3. One might admit that we don't know how we make decisions, but maintain that we don't need to know; we only need to know whether we are free to make them. But the decision-making process involves adding and subtracting motivations that we are not fully cognizant of, and thus it goes to the very heart of the question: do we decide ‘freely,’ whatever that means, or on the basis of unconscious motivations and drives? On the basis of the foregoing, it seems inescapable that it makes no sense to claim that we decide freely. When we decide, for example, whether to eat vanilla or strawberry ice cream, it is meaningless to say we decide freely, without any reason. We either have reasons—we evaluate the costs and benefits—for each decision, or we are irrational, in which case we have no will at all, free or otherwise, and are merely acting randomly.

This is what is usually meant when philosophers say there is no free will. It is close to being a tautology. But they also talk about free will in the moral sense.

Moral free will

Suppose the decision has serious moral consequences. Suppose I really like strawberry, but I know that if I choose strawberry, someone will die. (Maybe, for instance, it gives me seriously bad breath.) In that case, moral considerations, as well as costs and benefits, enter into the decision process. We voluntarily refer to our abstract philosophical, religious, and traditional beliefs about good and evil. So it is clear that in this sense free will is a meaningful concept, but only in a social context; that is, only if you or someone else will blame you for something over which you have nominal voluntary control. If it is not under voluntary control, they say you don't have free will. Thus, free will means two different things:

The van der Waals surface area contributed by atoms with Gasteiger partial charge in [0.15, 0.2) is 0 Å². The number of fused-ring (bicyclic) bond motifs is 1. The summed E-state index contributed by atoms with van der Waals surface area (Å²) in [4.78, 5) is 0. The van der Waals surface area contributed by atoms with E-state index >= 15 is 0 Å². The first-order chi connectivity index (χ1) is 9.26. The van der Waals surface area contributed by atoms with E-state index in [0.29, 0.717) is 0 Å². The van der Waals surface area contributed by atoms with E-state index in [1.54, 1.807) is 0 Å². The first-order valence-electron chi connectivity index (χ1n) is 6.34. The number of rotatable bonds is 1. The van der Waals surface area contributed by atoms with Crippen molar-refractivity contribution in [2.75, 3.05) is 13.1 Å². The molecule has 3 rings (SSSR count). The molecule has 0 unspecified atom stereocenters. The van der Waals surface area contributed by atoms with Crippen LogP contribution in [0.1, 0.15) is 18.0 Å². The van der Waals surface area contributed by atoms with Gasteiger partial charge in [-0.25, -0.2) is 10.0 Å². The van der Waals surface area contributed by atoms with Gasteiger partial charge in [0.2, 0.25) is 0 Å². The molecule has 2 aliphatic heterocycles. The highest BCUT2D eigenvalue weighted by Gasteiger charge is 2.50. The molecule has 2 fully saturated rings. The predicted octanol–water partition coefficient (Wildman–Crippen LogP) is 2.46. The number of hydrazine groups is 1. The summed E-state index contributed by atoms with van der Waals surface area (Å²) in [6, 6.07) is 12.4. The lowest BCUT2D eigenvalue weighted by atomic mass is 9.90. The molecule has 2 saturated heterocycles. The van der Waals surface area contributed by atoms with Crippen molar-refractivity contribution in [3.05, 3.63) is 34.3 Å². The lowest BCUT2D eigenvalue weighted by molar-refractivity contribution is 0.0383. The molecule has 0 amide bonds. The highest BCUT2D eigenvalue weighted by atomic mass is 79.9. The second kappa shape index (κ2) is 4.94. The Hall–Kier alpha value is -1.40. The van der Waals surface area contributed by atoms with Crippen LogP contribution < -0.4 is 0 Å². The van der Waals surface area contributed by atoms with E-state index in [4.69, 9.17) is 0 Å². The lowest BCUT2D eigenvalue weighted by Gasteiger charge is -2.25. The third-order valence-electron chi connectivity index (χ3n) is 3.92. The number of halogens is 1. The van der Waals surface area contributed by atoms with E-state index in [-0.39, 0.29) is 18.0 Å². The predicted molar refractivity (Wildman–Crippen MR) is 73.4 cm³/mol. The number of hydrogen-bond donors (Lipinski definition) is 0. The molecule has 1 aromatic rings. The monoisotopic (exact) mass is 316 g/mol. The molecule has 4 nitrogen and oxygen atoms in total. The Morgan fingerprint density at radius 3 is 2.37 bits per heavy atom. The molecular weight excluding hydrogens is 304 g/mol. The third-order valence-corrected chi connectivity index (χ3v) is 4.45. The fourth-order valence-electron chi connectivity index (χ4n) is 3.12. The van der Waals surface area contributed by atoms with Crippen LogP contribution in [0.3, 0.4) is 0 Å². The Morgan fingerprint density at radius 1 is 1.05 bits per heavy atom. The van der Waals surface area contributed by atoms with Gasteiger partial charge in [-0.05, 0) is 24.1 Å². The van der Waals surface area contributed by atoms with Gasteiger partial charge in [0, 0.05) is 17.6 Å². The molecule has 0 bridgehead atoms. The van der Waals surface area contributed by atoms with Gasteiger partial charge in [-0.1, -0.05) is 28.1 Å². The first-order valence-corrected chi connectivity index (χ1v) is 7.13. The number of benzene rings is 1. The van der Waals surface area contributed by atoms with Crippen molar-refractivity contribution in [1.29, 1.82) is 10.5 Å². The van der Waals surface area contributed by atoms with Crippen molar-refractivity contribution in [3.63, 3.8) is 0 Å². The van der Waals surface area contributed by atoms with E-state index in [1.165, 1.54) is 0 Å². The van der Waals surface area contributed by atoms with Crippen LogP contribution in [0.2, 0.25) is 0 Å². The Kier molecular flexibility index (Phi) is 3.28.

1. Caused vs. uncaused / deterministic vs. nondeterministic / rational vs. irrational
  2. Voluntary vs. involuntary

There are two quite different things, both of which happen to be called free will. By (1), there is never free will; by (2), there can be. The critical point is that (2) is independent of (1). Actions can still be ‘voluntary’ even if they are predetermined, because in principle, if your beliefs were different, or if you had thought more about the consequences, you would have decided otherwise and picked vanilla like any normal person. Mentioning this point motivates others to think about the moral and legal consequences of their actions, thereby changing their behavior. Free will in this sense not just a convenient fiction. It means something else entirely: you are free in the same sense that you are free in society, even though you may be a wage slave, the candidates you vote for, the ideas you argue about, and the range of acceptable opinions have all been pre-selected for you, and you have little real freedom.

Centuries ago, people argued vigorously about what life is. Nowadays when someone asks, we just give them a pile of biology books: books on biochemistry, virology, genetics, neuropathology, and so forth. That shuts them up pretty fast. The answer turned out to be so complex as to make the question nearly meaningless: we also say a car ‘died’ and talk about computer programs as if they were alive. Someday, when we understand how the brain makes decisions, we may likewise discover that the answer is so complex it renders the question of free will almost meaningless.

See also:

Indeter­minacy in Science
Is the universe really indeter­minate at the smallest level?

Scientific materialism and the ‘hard problem’ of consciousness
Some scientists assert that subjective phenomena cannot be studied scientifically. But subjec­tivity is an irrefutable fact of nature. Under­standing it will be essential to under­standing the mind.

Is the universe mathemat­ical?
We use mathematics to deconstruct the universe. Could it also build one?

On the Internet, no one can tell whether you're a dolphin or a porpoise
mar 05, 2015; updated mar 06, 2015


to top